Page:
Features

XXIX.5 September - October 2022
Page: 63
Digital Citation

Connecting seniors in marginalized communities during Covid-19


Authors:
Shital Desai, Pablo Vivanco, Deborah Fels

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The community of Jane and Finch (also known as Black Creek) is a high-density, multicultural, low-income neighborhood in northwest Toronto, Ontario. Home to people from more than 70 countries, with 100 languages spoken [1], the area has been described as having more immigrants, more single-parent households, higher rates of unemployment, a higher percentage of the population without a high school diploma, and higher rates of low-income families than the rest of Toronto. The Toronto City Summit Alliance's Strong Neighbourhoods Task Force identified the Jane and Finch neighborhood as one of 13 priority neighborhoods in the city.

back to top  Insights

Emergency situations such as Covid-19 push seniors in marginalized communities into social isolation.
The online programs at JFC lacked the social engagement and connection that seniors experienced with in-person activities before the pandemic.
A service platform for active aging in seniors should support "successful aging," creation of networks, extension of connections outside JFC, and peer mentoring.

Seniors residing in the Jane and Finch neighborhood face many barriers to survival, including a lack of affordable housing, the cost of capital repairs and essential maintenance, the rising cost of living while household incomes remain low, and deteriorating health and neglected well-being [2]. These barriers have forced many older adults into social isolation, resulting in higher levels of stress compared with other communities and neighborhoods [3]. Community centers such as the Jane Finch Centre (JFC) assist seniors in gaining access to information (healthcare, recreation, events, legal, etc.) and services through connections to local healthcare providers, legal aid workers, and social workers. They also provide opportunities for seniors to engage in activities that help promote active aging [4].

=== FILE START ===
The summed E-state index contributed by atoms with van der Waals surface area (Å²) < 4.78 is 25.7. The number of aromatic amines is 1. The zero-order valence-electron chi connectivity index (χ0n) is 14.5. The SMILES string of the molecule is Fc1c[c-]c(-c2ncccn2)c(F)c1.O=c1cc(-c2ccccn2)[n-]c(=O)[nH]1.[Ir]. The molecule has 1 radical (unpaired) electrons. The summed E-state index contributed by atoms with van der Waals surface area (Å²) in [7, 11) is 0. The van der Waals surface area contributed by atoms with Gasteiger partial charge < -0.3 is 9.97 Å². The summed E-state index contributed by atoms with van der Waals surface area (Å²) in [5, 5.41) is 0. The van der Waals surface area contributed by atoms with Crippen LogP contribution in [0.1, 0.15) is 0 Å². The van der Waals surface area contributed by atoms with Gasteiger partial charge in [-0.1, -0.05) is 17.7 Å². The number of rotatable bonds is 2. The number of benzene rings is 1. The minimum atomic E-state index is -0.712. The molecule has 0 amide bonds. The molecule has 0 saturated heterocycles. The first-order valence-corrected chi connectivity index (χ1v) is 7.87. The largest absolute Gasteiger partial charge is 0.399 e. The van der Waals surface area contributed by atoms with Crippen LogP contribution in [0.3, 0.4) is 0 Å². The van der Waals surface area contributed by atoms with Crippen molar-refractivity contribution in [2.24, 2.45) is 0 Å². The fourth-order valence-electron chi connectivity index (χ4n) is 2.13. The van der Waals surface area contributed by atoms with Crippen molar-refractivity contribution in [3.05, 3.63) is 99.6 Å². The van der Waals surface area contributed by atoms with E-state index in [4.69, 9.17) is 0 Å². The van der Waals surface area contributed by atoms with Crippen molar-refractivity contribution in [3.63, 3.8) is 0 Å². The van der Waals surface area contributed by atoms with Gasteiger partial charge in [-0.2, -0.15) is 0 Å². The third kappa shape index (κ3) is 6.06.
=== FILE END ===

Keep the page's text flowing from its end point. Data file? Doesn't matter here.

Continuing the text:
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back to top  Transitioning to Online Programs During the Covid-19 Pandemic

The Covid-19 pandemic disrupted the everyday lives of seniors, forcing most to self-isolate in their homes and resort to services available online [5]. Community centers had to shut down some of their day programs for seniors and move the rest online, to Zoom. This transition to online programs was not easy for seniors at the JFC. They did not have access to laptops and smartphones, and most did not have WiFi at home. The JFC collaborated with the Toronto Public Library on a laptop loan program to provide seniors with computer and smartphone access for a limited time. Some seniors were provided with phones (smartphones or landline phones) and a WiFi connection or landline connection through government funding and donations from organizations. Because most seniors at the JFC lacked experience using computing resources and Zoom for remote communication, they were trained in the use of technologies to attend the JFC programs online. The experience of these online programs, however, was not the same as in-person ones. Seniors expressed their desire to use the technologies for other purposes, such as watching videos, looking up recipes, and talking to loved ones. The most critical aspect of in-person programs that the seniors missed in the online programs was the social engagement and the activities they did together during those programs.


"I miss meeting people, talking to them and having lunch with them." — FEMALE, SPANISH, 65 YEARS